Kansas Supreme Courtroom upholds employees’ compensation law | Information

BELLE PLAINE, Kan. (AP) – The Kansas Supreme Court on Friday upheld state law regulating how much money workers injured in the workplace can raise.

The court ruled that an amendment to the Kansas Workers Compensation Act is constitutional as it does not change the requirement that a worker’s impairment “must be established by competent medical evidence.”

The court heard arguments last year about which edition of the American Medical Association’s Guide to Injury Assessment should be used in determining compensation for injured Kansas workers.

Critics argued that the sixth edition of the legislature-passed AMA guide wrongly restricts compensation for injured workers, reducing compensation by as much as 40 to 70 percent. Proponents claimed it better reflected technological advancement by replacing the outdated guidelines.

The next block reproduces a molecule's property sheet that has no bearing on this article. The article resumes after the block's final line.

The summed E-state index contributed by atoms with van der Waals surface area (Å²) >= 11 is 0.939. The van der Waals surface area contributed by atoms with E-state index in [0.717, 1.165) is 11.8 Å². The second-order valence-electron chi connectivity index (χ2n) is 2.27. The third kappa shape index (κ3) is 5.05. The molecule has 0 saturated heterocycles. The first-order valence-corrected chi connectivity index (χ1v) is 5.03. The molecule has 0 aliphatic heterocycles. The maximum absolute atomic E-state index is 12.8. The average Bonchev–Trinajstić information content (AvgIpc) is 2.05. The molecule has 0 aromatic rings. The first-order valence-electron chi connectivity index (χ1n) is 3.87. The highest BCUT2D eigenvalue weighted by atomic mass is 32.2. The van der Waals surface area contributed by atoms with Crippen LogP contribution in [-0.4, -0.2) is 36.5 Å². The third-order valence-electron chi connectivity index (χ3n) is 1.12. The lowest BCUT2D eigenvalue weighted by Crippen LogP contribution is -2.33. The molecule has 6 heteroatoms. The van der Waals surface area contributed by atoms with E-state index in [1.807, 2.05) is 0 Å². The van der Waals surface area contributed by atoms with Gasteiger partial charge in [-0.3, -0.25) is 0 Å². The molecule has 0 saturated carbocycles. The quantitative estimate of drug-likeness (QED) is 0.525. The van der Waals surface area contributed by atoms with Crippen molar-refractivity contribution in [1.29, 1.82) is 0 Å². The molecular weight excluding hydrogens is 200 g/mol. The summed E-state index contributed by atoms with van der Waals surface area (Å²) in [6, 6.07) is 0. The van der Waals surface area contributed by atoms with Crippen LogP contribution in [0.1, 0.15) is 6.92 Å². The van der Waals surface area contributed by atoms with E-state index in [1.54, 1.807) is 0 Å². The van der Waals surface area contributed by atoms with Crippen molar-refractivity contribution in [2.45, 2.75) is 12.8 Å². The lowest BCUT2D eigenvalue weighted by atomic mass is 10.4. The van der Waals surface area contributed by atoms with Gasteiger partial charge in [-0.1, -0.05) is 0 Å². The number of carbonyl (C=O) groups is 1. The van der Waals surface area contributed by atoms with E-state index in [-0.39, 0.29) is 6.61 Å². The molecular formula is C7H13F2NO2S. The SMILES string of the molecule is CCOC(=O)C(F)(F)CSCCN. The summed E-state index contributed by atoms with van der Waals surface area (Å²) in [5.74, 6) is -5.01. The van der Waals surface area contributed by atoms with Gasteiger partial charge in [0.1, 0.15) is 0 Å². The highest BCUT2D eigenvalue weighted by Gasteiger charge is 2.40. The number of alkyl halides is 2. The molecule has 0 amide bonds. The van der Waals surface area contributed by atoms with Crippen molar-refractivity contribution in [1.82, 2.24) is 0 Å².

The court said the reference to the guidelines in the law did not make it unconstitutional as they were merely a guide and only serve as a starting point for a medical opinion.

It overturned a 2018 appeal court ruling that found the updated law unconstitutional.

“Our position was that lawmakers had the power to update the law as it was,” Kansas Attorney General Dereck said in a statement. “Today the Supreme Court approved.”

Copyright 2021 The Associated Press. All rights reserved. This material may not be published, broadcast, rewritten, or redistributed in any way without permission.

Comments are closed.